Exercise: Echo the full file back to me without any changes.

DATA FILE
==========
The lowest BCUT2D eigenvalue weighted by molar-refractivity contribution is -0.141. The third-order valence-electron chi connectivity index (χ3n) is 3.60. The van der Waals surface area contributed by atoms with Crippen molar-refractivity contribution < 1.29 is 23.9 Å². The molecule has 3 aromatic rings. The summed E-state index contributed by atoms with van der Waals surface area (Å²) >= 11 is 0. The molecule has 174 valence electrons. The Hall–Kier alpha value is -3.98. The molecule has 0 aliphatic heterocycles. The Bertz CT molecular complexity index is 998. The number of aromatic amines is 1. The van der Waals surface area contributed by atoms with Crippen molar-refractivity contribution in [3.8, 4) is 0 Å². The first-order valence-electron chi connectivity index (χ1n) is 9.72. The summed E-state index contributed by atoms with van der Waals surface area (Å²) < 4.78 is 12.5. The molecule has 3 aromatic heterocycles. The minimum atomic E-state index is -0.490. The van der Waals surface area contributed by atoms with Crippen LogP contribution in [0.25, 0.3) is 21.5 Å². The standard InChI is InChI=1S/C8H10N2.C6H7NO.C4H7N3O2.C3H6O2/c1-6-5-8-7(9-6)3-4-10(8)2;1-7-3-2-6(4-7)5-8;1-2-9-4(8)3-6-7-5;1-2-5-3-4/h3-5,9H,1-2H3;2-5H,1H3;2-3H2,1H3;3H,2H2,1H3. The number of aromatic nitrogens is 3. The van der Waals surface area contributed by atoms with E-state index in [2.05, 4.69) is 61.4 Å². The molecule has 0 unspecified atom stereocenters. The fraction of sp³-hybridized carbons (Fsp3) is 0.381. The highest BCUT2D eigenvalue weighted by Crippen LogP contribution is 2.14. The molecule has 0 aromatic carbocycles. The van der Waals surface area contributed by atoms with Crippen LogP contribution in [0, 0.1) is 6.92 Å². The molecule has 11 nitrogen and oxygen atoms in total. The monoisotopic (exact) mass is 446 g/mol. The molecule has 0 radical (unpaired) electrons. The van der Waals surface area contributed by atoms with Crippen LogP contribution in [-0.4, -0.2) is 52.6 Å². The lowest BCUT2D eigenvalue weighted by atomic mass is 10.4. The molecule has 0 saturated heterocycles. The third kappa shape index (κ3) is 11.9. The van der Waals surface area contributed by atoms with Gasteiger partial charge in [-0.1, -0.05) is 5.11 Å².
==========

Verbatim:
The lowest BCUT2D eigenvalue weighted by molar-refractivity contribution is -0.141. The third-order valence-electron chi connectivity index (χ3n) is 3.60. The van der Waals surface area contributed by atoms with Crippen molar-refractivity contribution < 1.29 is 23.9 Å². The molecule has 3 aromatic rings. The summed E-state index contributed by atoms with van der Waals surface area (Å²) >= 11 is 0. The molecule has 174 valence electrons. The Hall–Kier alpha value is -3.98. The molecule has 0 aliphatic heterocycles. The Bertz CT molecular complexity index is 998. The number of aromatic amines is 1. The van der Waals surface area contributed by atoms with Crippen molar-refractivity contribution in [3.8, 4) is 0 Å². The first-order valence-electron chi connectivity index (χ1n) is 9.72. The summed E-state index contributed by atoms with van der Waals surface area (Å²) < 4.78 is 12.5. The molecule has 3 aromatic heterocycles. The minimum atomic E-state index is -0.490. The van der Waals surface area contributed by atoms with Crippen LogP contribution in [0.25, 0.3) is 21.5 Å². The standard InChI is InChI=1S/C8H10N2.C6H7NO.C4H7N3O2.C3H6O2/c1-6-5-8-7(9-6)3-4-10(8)2;1-7-3-2-6(4-7)5-8;1-2-9-4(8)3-6-7-5;1-2-5-3-4/h3-5,9H,1-2H3;2-5H,1H3;2-3H2,1H3;3H,2H2,1H3. The number of aromatic nitrogens is 3. The van der Waals surface area contributed by atoms with E-state index in [2.05, 4.69) is 61.4 Å². The molecule has 0 unspecified atom stereocenters. The fraction of sp³-hybridized carbons (Fsp3) is 0.381. The highest BCUT2D eigenvalue weighted by Crippen LogP contribution is 2.14. The molecule has 0 aromatic carbocycles. The van der Waals surface area contributed by atoms with Crippen LogP contribution in [0, 0.1) is 6.92 Å². The molecule has 11 nitrogen and oxygen atoms in total. The monoisotopic (exact) mass is 446 g/mol. The molecule has 0 radical (unpaired) electrons. The van der Waals surface area contributed by atoms with Crippen LogP contribution in [-0.4, -0.2) is 52.6 Å². The lowest BCUT2D eigenvalue weighted by atomic mass is 10.4. The molecule has 0 saturated heterocycles. The third kappa shape index (κ3) is 11.9. The van der Waals surface area contributed by atoms with Gasteiger partial charge in [-0.1, -0.05) is 5.11 Å².